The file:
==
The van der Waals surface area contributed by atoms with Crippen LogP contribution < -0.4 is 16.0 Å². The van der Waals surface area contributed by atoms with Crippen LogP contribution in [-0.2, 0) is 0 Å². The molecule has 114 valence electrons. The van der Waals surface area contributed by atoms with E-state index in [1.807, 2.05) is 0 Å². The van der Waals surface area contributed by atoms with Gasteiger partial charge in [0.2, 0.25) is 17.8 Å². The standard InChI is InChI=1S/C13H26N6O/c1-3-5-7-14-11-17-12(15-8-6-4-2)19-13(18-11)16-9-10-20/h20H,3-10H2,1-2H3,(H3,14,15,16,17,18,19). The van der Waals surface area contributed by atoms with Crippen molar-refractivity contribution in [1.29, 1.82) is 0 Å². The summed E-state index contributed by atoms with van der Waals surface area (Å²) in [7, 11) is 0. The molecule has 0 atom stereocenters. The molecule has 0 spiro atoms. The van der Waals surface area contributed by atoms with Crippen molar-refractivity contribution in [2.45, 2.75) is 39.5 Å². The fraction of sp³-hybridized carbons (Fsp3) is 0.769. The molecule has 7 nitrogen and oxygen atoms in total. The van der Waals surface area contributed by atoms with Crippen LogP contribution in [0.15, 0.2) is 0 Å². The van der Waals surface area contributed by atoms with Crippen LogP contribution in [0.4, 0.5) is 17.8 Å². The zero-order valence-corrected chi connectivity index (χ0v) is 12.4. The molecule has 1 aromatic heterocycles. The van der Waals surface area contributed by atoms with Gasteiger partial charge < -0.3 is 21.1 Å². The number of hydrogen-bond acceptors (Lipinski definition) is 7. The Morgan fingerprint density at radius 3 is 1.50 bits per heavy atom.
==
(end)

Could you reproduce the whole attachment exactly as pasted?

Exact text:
The van der Waals surface area contributed by atoms with Crippen LogP contribution < -0.4 is 16.0 Å². The van der Waals surface area contributed by atoms with Crippen LogP contribution in [-0.2, 0) is 0 Å². The molecule has 114 valence electrons. The van der Waals surface area contributed by atoms with E-state index in [1.807, 2.05) is 0 Å². The van der Waals surface area contributed by atoms with Gasteiger partial charge in [0.2, 0.25) is 17.8 Å². The standard InChI is InChI=1S/C13H26N6O/c1-3-5-7-14-11-17-12(15-8-6-4-2)19-13(18-11)16-9-10-20/h20H,3-10H2,1-2H3,(H3,14,15,16,17,18,19). The van der Waals surface area contributed by atoms with Crippen molar-refractivity contribution in [1.29, 1.82) is 0 Å². The summed E-state index contributed by atoms with van der Waals surface area (Å²) in [7, 11) is 0. The molecule has 0 atom stereocenters. The molecule has 0 spiro atoms. The van der Waals surface area contributed by atoms with Crippen molar-refractivity contribution in [2.45, 2.75) is 39.5 Å². The fraction of sp³-hybridized carbons (Fsp3) is 0.769. The molecule has 7 nitrogen and oxygen atoms in total. The van der Waals surface area contributed by atoms with Crippen LogP contribution in [0.15, 0.2) is 0 Å². The van der Waals surface area contributed by atoms with Crippen LogP contribution in [0.4, 0.5) is 17.8 Å². The zero-order valence-corrected chi connectivity index (χ0v) is 12.4. The molecule has 1 aromatic heterocycles. The van der Waals surface area contributed by atoms with Gasteiger partial charge < -0.3 is 21.1 Å². The number of hydrogen-bond acceptors (Lipinski definition) is 7. The Morgan fingerprint density at radius 3 is 1.50 bits per heavy atom.